Intraventricular hemorrhage in adults

David Goldemund M.D.
Updated on 19/06/2024, published on 22/08/2023


  • intraventricular hemorrhage (IVH), also known as hemocephalus, is characterized by the presence of blood within the cerebral ventricular system
  • initially, IVH is present in one-quarter of patients with intracerebral hemorrhage (ICH) but may occur later as an extension of the ICH
    • patients with larger hematomas, or those with hemorrhages in the caudate nuclei or thalamic locations, are more likely to bleed into the ventricles
  • IVH significantly increases the risk of obstructive hydrocephalus, which in turn increases morbidity and mortality
  • an important determinant of the outcome is the volume of the intraventricular hemorrhage
Primary intraventricular hemorrhages
  • the cerebral ventricular system consists of four interconnected cavities known as the cerebral ventricles (the lateral ventricles, the third ventricle, and the fourth ventricle)
  • each ventricle contains a choroid plexus responsible for the production of cerebrospinal fluid (CSF)
  • the ventricular system continues from the fourth ventricle into the central canal of the spinal cord
  • ventricles and the central canal of the spinal cord are lined with ependymal cells, a specialized epithelium connected by tight junctions; these junctions form the blood-cerebrospinal fluid barrier
Cerebral ventricles

Classification and etiology

Primary IVH

  • blood in the ventricles with little or no blood in the parenchyma   Intraventricular hemorrhage (hemocephalus)
  • possible causes:
    • vascular malformations (AVM, subependymal cavernous malformation, aneurysm)
    • coagulopathy  Primary intraventricular hemorrhage caused by warfarin overdose
    • intraventricular tumors (ependymoma, the choroid plexus metastases, etc.)
    • hypertensive bleeding

Secondary IVH

  • more frequent
  • a significant extraventricular component (either parenchymal or subarachnoid) is present with secondary expansion to the ventricles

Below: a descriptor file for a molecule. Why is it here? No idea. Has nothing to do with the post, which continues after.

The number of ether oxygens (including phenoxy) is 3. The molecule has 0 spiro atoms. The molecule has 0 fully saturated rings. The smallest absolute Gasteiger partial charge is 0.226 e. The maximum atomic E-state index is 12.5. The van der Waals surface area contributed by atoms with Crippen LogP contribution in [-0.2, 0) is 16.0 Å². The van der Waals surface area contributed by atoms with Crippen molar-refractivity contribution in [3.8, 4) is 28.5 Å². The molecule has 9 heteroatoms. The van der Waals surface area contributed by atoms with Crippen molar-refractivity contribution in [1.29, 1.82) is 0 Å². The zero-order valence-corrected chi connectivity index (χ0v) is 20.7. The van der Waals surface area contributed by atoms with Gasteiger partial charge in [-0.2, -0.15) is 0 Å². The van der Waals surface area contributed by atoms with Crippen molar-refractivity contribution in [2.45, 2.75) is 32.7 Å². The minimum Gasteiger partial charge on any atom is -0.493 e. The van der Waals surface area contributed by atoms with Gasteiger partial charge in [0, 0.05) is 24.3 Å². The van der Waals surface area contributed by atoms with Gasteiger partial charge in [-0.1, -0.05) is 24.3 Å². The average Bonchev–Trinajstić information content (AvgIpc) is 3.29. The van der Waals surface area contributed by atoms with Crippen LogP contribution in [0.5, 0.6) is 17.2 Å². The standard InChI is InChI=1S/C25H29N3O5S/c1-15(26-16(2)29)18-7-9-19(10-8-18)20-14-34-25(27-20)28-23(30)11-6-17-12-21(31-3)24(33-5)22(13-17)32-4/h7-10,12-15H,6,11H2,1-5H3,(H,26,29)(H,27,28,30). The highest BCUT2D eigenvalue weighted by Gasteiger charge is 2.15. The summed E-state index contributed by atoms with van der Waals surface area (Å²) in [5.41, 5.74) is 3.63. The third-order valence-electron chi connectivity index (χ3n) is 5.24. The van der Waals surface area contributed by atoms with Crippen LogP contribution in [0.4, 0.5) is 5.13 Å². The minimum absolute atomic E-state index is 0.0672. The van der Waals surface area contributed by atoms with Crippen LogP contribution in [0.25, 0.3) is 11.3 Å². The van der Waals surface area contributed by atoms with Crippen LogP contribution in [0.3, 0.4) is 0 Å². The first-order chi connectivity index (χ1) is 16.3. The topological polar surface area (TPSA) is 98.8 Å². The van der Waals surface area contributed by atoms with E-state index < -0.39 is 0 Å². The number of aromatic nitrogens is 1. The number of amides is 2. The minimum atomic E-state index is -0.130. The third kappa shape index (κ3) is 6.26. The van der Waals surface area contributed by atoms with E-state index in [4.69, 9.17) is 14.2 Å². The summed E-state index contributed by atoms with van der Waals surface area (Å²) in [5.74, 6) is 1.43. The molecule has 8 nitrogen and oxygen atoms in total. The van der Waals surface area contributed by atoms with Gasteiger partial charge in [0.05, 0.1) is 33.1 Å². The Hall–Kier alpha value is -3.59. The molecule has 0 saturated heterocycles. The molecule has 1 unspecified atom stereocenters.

• propagation of intracerebral hematoma Secondary IVH from ICH in basal ganglia and thalamus  Secondary IVH from the thalamic bleeding  Secondary intraventricular hemorrhage
    • SAH (beware of possible reflux from the spinal SAH)
    • trauma (Ravi, 2019)

Clinical presentation

  • in primary IVH, symptoms resemble those of SAH (sudden and severe headache and meningeal syndrome)  → clinical presentation of SAH
  • in secondary IVH, signs and symptoms predominantly arise from the primary parenchymal lesion
  • extensive hemorrhages may lead to an altered level of consciousness, accompanied by cardiorespiratory compromise

Diagnostic evaluation

Non-contrast CT scan (NCCT)

  • the primary imaging technique for patients with acute stroke symptoms or sudden headache
  • blood within the ventricles is hyperdense and usually best visualized in the occipital horns
  • follow-up CT scans should be performed to exclude acute obstructive hydrocephalus  Obstructive hydrocephalus following IVH

Intraventricular hemorrhage (hemocephalus)


  • MRI is sensitive to small amounts of blood, especially in the posterior fossa (CT may be inconclusive due to artifacts)
    • FLAIR – signal intensity is time-dependent. Blood appears hyperintense in the first 48 hours; after that, the signal becomes more variable (exclude flow artifacts)
    • GRE, or preferably SWI  – detects even small amounts of blood in the occipital horns (characterized by a hypointense rim)
Intraventricular hemorrhage on MRI

Vascular imaging (CTA, MRA, DSA)

  • rule out vascular malformations, moyamoya, etc.


  • treat the underlying cause of bleeding
  • detect and treat possible obstructive hydrocephalus (serial neurological status examinations and repeated CT scans are required for the diagnosis)
    • external ventricular drainage (EVD) may reduce mortality, especially in patients with large ICH/IVH and impaired level of consciousness (LOC) (AHA/ASA 2022 1/B-NR)
      • for patients with a GCS score >3 and primary IVH or secondary IVH (with supratentorial ICH of <30-mL volume) requiring EVD, minimally invasive IVH evacuation with EVD plus thrombolytics is safe and reasonable compared with EVD alone to reduce mortality (AHA/ASA 2022 2a/B-NR)
      • for patients with a GCS score >3 and primary IVH or secondary IVH (with supratentorial ICH of <30-mL volume) requiring EVD, the effectiveness of minimally invasive IVH evacuation with EVD plus the use of thrombolytics to improve functional outcomes is uncertain
      • for patients with large ICH/IVH and impaired LOC, the efficacy of EVD to improve functional outcome is not well-established
    • intraventricular application of tPA may facilitate the thrombus evacuation from the ventricles; it appears safe, but clinical efficacy is unclear
      • CLEAR-IVH study – systemic bleeding 4%, ventriculitis 2%
      • CLEAR III trial – no substantial improvement in functional outcome at mRS 3 cutoff compared to saline irrigation; mortality reduced by 10%
        • intraventricular tPA protocol – 1 mg of alteplase, 8h apart; up to 12 doses
    • alternative procedures:  endoscopic evacuation of the hematoma with ventriculostomy, VP shunt, or lumbar drainage – benefit is unclear (AHA/ASA 2022 2b/C-LD)

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Intraventricular hemorrhage in adults